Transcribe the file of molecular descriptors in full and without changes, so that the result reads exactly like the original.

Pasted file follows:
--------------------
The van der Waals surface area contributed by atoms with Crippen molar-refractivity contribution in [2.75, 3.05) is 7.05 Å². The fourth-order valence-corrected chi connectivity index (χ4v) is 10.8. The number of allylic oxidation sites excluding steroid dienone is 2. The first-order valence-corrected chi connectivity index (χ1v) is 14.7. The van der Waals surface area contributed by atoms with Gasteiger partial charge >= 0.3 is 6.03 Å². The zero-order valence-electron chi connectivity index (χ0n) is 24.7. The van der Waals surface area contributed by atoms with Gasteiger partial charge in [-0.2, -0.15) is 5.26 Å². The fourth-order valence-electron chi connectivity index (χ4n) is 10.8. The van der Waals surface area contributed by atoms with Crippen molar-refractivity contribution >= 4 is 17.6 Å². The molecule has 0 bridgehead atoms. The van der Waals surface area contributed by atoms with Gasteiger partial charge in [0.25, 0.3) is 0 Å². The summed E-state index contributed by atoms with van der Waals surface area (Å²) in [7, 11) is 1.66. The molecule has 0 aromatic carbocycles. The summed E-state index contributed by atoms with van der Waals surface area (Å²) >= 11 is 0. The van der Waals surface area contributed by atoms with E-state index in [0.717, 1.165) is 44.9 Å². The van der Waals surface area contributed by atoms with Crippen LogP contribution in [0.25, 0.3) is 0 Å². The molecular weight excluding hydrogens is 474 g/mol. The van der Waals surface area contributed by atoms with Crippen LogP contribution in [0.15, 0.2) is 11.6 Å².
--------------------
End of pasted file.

The van der Waals surface area contributed by atoms with Crippen molar-refractivity contribution in [2.75, 3.05) is 7.05 Å². The fourth-order valence-corrected chi connectivity index (χ4v) is 10.8. The number of allylic oxidation sites excluding steroid dienone is 2. The first-order valence-corrected chi connectivity index (χ1v) is 14.7. The van der Waals surface area contributed by atoms with Gasteiger partial charge >= 0.3 is 6.03 Å². The zero-order valence-electron chi connectivity index (χ0n) is 24.7. The van der Waals surface area contributed by atoms with Gasteiger partial charge in [-0.2, -0.15) is 5.26 Å². The fourth-order valence-electron chi connectivity index (χ4n) is 10.8. The van der Waals surface area contributed by atoms with Crippen molar-refractivity contribution >= 4 is 17.6 Å². The molecule has 0 bridgehead atoms. The van der Waals surface area contributed by atoms with Gasteiger partial charge in [0.25, 0.3) is 0 Å². The summed E-state index contributed by atoms with van der Waals surface area (Å²) in [7, 11) is 1.66. The molecule has 0 aromatic carbocycles. The summed E-state index contributed by atoms with van der Waals surface area (Å²) >= 11 is 0. The van der Waals surface area contributed by atoms with E-state index in [0.717, 1.165) is 44.9 Å². The van der Waals surface area contributed by atoms with Crippen LogP contribution in [0.25, 0.3) is 0 Å². The molecular weight excluding hydrogens is 474 g/mol. The van der Waals surface area contributed by atoms with Crippen LogP contribution in [0.15, 0.2) is 11.6 Å².